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The Somme bell

The Somme bell

  • Height   1549 mm
  • Width   1905 mm
  • Weight   4143.5 kg
  • Note   A
Bell inscription

The Somme
To the Glorious Memory of
The New Zealand Division, 1916-18.
‘Its Record does honour to the land from
which it came and to the Empire for which it fought.’
 - D. Haig, Field-Marshal.
Given by Citizens.

This bell is the second largest of the original 49 bells in the Carillon. Because more people and groups wished to fund bells than there were bells available, this one was funded by a range of organisations and individuals, hence the wording on the bell that it was ‘given by citizens’. 

Some of the money used for this bell had previously been raised to fund specific bells. The Society of Musicians, for example, had held a number of fundraising concerts to raise money for a special musician’s bell.

This bell was given to the memory of the New Zealand Division, which was formed in March 1916 following the evacuation from Gallipoli, and then served on the Western Front. One of its most significant actions was during the Battle of the Somme, after which this bell is named. The Division’s last major action was the capture of the town of Le Quesnoy, just a week before the end of the war.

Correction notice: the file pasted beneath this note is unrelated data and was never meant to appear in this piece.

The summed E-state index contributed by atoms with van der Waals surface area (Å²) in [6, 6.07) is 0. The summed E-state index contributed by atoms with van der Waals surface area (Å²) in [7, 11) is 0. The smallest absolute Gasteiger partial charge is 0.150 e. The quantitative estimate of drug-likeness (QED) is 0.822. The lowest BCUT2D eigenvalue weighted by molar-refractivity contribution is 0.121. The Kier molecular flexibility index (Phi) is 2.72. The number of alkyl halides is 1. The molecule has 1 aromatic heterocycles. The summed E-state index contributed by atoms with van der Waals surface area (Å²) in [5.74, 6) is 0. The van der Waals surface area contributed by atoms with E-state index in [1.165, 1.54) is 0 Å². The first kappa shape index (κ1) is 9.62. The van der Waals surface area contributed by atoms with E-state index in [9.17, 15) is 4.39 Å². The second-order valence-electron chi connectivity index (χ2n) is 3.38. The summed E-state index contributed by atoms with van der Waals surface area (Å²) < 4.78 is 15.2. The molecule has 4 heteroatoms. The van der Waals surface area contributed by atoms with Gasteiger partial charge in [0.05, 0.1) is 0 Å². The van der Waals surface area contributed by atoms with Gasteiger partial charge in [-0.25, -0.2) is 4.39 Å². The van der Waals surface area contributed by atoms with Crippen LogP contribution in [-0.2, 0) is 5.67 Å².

Three of the largest bells in the original Carillon were used to represent the three main theatres in which the New Zealand Expeditionary Force served – this one for the Western Front, plus the 'Anzac' bell for Gallipoli, and the 'Palestine' bell for the Middle East. 

The quotation on the bell is by Field Marshal Douglas Haig, the commander of the British Expeditionary Force on the Western Front from late 1915 until the end of the war, including during the Battle of the Somme. It is taken from a foreword Haig wrote in 1919 for a book about the history of the New Zealand Division:

no Division in France built up for itself a finer reputation, whether for the gallantry of its conduct in battle or for the excellence of its behaviour out of the [front] line. Its Record does honour to the land from which it came and to the Empire for which it fought.

On its arrival in New Zealand the 'Somme', and the then largest bell, 'Reo Wairua', were put on display in a wharf shed on the Wellington waterfront for the public to view.

During later years the bell was sounded during carillon recitals held to mark the anniversaries of particular events associated with the New Zealand Division.  

Further information:

 H. Stewart, New Zealand Division, 1916–1919: a popular history based on official records, Whitcombe & Tombs, Wellington, 1921